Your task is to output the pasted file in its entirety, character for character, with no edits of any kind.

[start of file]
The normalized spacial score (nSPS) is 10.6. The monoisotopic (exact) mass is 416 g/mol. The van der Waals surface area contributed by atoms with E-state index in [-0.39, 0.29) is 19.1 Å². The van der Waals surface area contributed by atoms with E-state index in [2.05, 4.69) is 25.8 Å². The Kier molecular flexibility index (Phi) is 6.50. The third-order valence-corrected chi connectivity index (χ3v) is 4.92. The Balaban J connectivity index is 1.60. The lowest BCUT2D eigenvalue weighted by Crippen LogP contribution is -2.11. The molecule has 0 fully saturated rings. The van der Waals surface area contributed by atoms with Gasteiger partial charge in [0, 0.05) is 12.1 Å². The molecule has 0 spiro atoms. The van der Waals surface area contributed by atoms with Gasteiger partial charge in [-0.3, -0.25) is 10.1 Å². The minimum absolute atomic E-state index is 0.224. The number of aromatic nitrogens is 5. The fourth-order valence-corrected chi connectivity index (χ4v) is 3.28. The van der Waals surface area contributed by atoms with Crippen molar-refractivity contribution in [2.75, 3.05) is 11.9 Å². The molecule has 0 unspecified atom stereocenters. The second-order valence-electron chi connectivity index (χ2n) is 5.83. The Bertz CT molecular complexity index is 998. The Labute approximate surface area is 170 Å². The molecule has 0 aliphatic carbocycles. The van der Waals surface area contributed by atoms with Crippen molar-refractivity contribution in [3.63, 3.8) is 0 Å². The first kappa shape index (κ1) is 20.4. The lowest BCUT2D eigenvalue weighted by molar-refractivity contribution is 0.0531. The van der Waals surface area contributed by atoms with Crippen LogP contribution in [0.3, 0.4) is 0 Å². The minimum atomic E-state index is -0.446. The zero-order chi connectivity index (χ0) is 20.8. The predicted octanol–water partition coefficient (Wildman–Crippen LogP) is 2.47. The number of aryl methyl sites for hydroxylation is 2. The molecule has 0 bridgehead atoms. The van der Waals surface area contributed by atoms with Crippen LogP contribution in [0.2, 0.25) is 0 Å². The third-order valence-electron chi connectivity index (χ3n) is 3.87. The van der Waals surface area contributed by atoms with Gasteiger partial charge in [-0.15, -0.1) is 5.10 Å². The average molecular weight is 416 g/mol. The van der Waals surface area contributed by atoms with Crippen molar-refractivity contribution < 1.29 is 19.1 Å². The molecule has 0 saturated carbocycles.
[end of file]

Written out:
The normalized spacial score (nSPS) is 10.6. The monoisotopic (exact) mass is 416 g/mol. The van der Waals surface area contributed by atoms with E-state index in [-0.39, 0.29) is 19.1 Å². The van der Waals surface area contributed by atoms with E-state index in [2.05, 4.69) is 25.8 Å². The Kier molecular flexibility index (Phi) is 6.50. The third-order valence-corrected chi connectivity index (χ3v) is 4.92. The Balaban J connectivity index is 1.60. The lowest BCUT2D eigenvalue weighted by Crippen LogP contribution is -2.11. The molecule has 0 fully saturated rings. The van der Waals surface area contributed by atoms with Gasteiger partial charge in [0, 0.05) is 12.1 Å². The molecule has 0 spiro atoms. The van der Waals surface area contributed by atoms with Gasteiger partial charge in [-0.3, -0.25) is 10.1 Å². The minimum absolute atomic E-state index is 0.224. The number of aromatic nitrogens is 5. The fourth-order valence-corrected chi connectivity index (χ4v) is 3.28. The van der Waals surface area contributed by atoms with Crippen molar-refractivity contribution in [2.75, 3.05) is 11.9 Å². The molecule has 0 unspecified atom stereocenters. The second-order valence-electron chi connectivity index (χ2n) is 5.83. The Bertz CT molecular complexity index is 998. The Labute approximate surface area is 170 Å². The molecule has 0 aliphatic carbocycles. The van der Waals surface area contributed by atoms with Crippen molar-refractivity contribution in [3.63, 3.8) is 0 Å². The first kappa shape index (κ1) is 20.4. The lowest BCUT2D eigenvalue weighted by molar-refractivity contribution is 0.0531. The van der Waals surface area contributed by atoms with Crippen LogP contribution in [0.3, 0.4) is 0 Å². The minimum atomic E-state index is -0.446. The zero-order chi connectivity index (χ0) is 20.8. The predicted octanol–water partition coefficient (Wildman–Crippen LogP) is 2.47. The number of aryl methyl sites for hydroxylation is 2. The molecule has 0 bridgehead atoms. The van der Waals surface area contributed by atoms with Crippen LogP contribution in [0.2, 0.25) is 0 Å². The third-order valence-electron chi connectivity index (χ3n) is 3.87. The van der Waals surface area contributed by atoms with Gasteiger partial charge in [-0.15, -0.1) is 5.10 Å². The average molecular weight is 416 g/mol. The van der Waals surface area contributed by atoms with Crippen molar-refractivity contribution < 1.29 is 19.1 Å². The molecule has 0 saturated carbocycles.